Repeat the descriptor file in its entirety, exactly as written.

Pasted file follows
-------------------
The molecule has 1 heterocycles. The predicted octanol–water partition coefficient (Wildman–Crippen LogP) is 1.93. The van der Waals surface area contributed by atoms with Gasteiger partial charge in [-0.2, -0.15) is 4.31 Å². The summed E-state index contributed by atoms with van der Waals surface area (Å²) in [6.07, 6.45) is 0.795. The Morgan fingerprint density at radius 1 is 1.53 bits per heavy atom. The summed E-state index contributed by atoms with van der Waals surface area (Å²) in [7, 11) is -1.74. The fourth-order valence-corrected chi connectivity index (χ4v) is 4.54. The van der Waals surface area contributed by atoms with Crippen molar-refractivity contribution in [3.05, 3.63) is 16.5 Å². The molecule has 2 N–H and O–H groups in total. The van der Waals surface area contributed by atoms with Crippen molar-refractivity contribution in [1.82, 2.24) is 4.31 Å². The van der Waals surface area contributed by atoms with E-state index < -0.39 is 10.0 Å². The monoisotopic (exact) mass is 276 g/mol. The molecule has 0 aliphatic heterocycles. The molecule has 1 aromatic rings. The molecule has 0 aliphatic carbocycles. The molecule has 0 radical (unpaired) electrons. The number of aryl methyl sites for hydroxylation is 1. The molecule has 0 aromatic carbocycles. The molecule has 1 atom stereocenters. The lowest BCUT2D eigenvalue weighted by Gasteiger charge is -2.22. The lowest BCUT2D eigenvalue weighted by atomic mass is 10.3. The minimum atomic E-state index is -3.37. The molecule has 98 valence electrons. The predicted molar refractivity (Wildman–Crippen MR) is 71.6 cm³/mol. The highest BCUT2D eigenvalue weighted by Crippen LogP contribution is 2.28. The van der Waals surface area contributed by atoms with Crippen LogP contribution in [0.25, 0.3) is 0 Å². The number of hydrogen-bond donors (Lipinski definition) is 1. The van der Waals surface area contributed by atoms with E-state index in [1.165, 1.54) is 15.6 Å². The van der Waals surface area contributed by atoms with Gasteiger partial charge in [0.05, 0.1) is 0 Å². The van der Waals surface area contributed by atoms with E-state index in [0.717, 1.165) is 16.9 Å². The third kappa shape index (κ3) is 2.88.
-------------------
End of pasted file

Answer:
The molecule has 1 heterocycles. The predicted octanol–water partition coefficient (Wildman–Crippen LogP) is 1.93. The van der Waals surface area contributed by atoms with Gasteiger partial charge in [-0.2, -0.15) is 4.31 Å². The summed E-state index contributed by atoms with van der Waals surface area (Å²) in [6.07, 6.45) is 0.795. The Morgan fingerprint density at radius 1 is 1.53 bits per heavy atom. The summed E-state index contributed by atoms with van der Waals surface area (Å²) in [7, 11) is -1.74. The fourth-order valence-corrected chi connectivity index (χ4v) is 4.54. The van der Waals surface area contributed by atoms with Crippen molar-refractivity contribution in [3.05, 3.63) is 16.5 Å². The molecule has 2 N–H and O–H groups in total. The van der Waals surface area contributed by atoms with Crippen molar-refractivity contribution in [1.82, 2.24) is 4.31 Å². The van der Waals surface area contributed by atoms with E-state index < -0.39 is 10.0 Å². The monoisotopic (exact) mass is 276 g/mol. The molecule has 0 aliphatic heterocycles. The molecule has 1 aromatic rings. The molecule has 0 aliphatic carbocycles. The molecule has 0 radical (unpaired) electrons. The number of aryl methyl sites for hydroxylation is 1. The molecule has 0 aromatic carbocycles. The molecule has 1 atom stereocenters. The lowest BCUT2D eigenvalue weighted by Gasteiger charge is -2.22. The lowest BCUT2D eigenvalue weighted by atomic mass is 10.3. The minimum atomic E-state index is -3.37. The molecule has 98 valence electrons. The predicted molar refractivity (Wildman–Crippen MR) is 71.6 cm³/mol. The highest BCUT2D eigenvalue weighted by Crippen LogP contribution is 2.28. The van der Waals surface area contributed by atoms with Crippen LogP contribution in [0.25, 0.3) is 0 Å². The number of hydrogen-bond donors (Lipinski definition) is 1. The van der Waals surface area contributed by atoms with E-state index in [1.165, 1.54) is 15.6 Å². The van der Waals surface area contributed by atoms with Gasteiger partial charge in [0.05, 0.1) is 0 Å². The van der Waals surface area contributed by atoms with E-state index in [0.717, 1.165) is 16.9 Å². The third kappa shape index (κ3) is 2.88.